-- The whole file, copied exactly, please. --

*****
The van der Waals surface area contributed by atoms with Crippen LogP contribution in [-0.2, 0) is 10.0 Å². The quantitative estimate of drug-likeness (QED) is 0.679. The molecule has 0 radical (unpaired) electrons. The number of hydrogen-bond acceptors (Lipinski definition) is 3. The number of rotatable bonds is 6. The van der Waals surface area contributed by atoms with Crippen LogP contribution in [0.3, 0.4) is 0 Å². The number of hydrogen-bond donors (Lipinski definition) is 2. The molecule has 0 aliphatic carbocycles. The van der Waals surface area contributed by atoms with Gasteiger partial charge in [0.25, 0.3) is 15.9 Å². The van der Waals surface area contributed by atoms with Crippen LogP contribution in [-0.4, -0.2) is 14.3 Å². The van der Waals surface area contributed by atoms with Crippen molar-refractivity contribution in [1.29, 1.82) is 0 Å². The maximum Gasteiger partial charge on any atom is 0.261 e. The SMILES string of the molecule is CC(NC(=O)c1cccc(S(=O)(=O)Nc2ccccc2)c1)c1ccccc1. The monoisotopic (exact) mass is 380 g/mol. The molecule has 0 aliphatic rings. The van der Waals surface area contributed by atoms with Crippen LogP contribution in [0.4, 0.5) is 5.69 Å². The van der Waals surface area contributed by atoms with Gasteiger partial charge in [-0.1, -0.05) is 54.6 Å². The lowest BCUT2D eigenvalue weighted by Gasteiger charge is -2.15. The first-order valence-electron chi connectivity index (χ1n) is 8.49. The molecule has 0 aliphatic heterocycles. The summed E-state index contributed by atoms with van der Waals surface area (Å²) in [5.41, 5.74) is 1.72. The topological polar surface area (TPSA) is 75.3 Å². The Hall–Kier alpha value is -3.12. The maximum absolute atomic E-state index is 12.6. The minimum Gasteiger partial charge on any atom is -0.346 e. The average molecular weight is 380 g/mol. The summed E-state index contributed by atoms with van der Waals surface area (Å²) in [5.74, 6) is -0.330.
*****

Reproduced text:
The van der Waals surface area contributed by atoms with Crippen LogP contribution in [-0.2, 0) is 10.0 Å². The quantitative estimate of drug-likeness (QED) is 0.679. The molecule has 0 radical (unpaired) electrons. The number of hydrogen-bond acceptors (Lipinski definition) is 3. The number of rotatable bonds is 6. The van der Waals surface area contributed by atoms with Crippen LogP contribution in [0.3, 0.4) is 0 Å². The number of hydrogen-bond donors (Lipinski definition) is 2. The molecule has 0 aliphatic carbocycles. The van der Waals surface area contributed by atoms with Gasteiger partial charge in [0.25, 0.3) is 15.9 Å². The van der Waals surface area contributed by atoms with Crippen LogP contribution in [-0.4, -0.2) is 14.3 Å². The van der Waals surface area contributed by atoms with Crippen molar-refractivity contribution in [1.29, 1.82) is 0 Å². The maximum Gasteiger partial charge on any atom is 0.261 e. The SMILES string of the molecule is CC(NC(=O)c1cccc(S(=O)(=O)Nc2ccccc2)c1)c1ccccc1. The monoisotopic (exact) mass is 380 g/mol. The molecule has 0 aliphatic rings. The van der Waals surface area contributed by atoms with Crippen LogP contribution in [0.4, 0.5) is 5.69 Å². The van der Waals surface area contributed by atoms with Gasteiger partial charge in [-0.1, -0.05) is 54.6 Å². The lowest BCUT2D eigenvalue weighted by Gasteiger charge is -2.15. The first-order valence-electron chi connectivity index (χ1n) is 8.49. The molecule has 0 aliphatic heterocycles. The summed E-state index contributed by atoms with van der Waals surface area (Å²) in [5.41, 5.74) is 1.72. The topological polar surface area (TPSA) is 75.3 Å². The Hall–Kier alpha value is -3.12. The maximum absolute atomic E-state index is 12.6. The minimum Gasteiger partial charge on any atom is -0.346 e. The average molecular weight is 380 g/mol. The summed E-state index contributed by atoms with van der Waals surface area (Å²) in [5.74, 6) is -0.330.